• The double skin facade in many of the building’s areas provides acoustical isolation and greatly improves the thermal performance of the facade.
  • Because the building is adjacent to Lake Michigan, the building’s lower level is susceptible to a high water table, the under-slab drainage system is connected to a grey-water tank. This grey-water system provides grey-water for the toilet and irrigation systems in the building and reduces water usage.
  • The building was not only designed to be energy and water efficient, using 49 percent less interior water, but also sought to create a healthy environment for occupants that promotes sustainable behavior. Features include the use of low-emitting materials and products; materials with recycled and regional content that are low-emitting, including air testing; and access to daylight and views. 
  • Additional sustainable design elements include high-efficiency and low-flow water fixtures, which reduce potable water consumption; high SRI roofing material to reduce the heat island effect; and energy-efficient lighting to decrease energy consumption. 
  • The integration of the high-performance facade and innovative systems result in anticipated design energy EUI of 72.5 kBtu/sf/yr (as analyzed in the final proposed LEED energy model) that is well below the ASHRAE baseline building EUI of 108.6 kBtu/sf/yr, and the national average site EUI for university educational buildings of 120 kBtu/sf/yr.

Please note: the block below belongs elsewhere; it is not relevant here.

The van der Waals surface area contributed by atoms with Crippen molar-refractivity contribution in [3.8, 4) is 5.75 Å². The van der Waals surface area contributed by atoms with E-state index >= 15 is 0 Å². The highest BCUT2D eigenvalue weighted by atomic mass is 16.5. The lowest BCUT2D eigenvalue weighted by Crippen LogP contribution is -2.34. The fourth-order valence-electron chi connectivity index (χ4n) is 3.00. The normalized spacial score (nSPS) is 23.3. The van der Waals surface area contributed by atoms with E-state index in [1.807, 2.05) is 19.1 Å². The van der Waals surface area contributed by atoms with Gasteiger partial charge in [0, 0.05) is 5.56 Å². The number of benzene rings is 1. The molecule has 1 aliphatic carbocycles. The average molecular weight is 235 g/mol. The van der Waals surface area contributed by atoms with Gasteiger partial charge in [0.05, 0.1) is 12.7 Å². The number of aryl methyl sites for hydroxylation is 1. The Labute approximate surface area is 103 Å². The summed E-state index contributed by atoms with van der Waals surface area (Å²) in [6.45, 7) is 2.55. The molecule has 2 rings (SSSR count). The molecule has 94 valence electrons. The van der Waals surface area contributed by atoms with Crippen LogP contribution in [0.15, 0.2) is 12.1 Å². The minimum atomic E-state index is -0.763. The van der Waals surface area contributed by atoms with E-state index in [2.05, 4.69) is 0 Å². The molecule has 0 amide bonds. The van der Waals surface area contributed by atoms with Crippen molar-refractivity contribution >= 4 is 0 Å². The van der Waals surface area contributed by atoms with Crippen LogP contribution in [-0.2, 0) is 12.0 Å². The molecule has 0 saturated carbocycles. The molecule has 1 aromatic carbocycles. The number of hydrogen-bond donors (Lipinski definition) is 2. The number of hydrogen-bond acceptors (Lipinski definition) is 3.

• State-of-the-art mechanical and lighting systems contribute to the Ryan Center’s energy savings. 
  • The Ryan Center site location includes access to public transportation, and the University has instituted a campus-wide discount for LEFE (low emission, fuel efficient) vehicles. 
  • There also are many options for bicycle storage available near the Ryan Center and throughout the Northwestern campus.

“The site was well situated to allow us to take advantage of many LEED points and to incorporate design elements that allowed us to exceed the original goals and achieve Gold- level certification,” said Scott Seyer, AIA, LEED AP, design principal. 

The credit for the Ryan Center’s recent LEED/GOLD accreditation extends beyond the architectural firm of Goettsch Partners Inc., to several other firms involved in the project, including Cosentini Associates -- MEP/FP, engineers; Schuler Shook, architectural lighting designers; Atelier Ten, sustainable design consultants; Epstein Global, LEED consultant; and Power Construction Company, general contractor.

“The University recognizes the importance of environmental stewardship and incorporates green building design principles in all new construction,” said Bonnie Humphrey, Northwestern’s director of design and construction. “Needless to say, we are very proud of obtaining LEED Gold on such a magnificent building. We hope that this project illustrates that sustainable architectural design can be a thing of beauty.”

Toni-Marie Montgomery, dean of the Henry and Leigh Bienen School of Music, also expressed her gratitude to all those involved in achieving the Gold certification level for the Ryan Center for the Musical Arts.

“The entire Bienen School of Music community applauds Goettsch Partners for their accomplishment in combining uncompromising functionality with stunningly elegant form,” Montgomery said.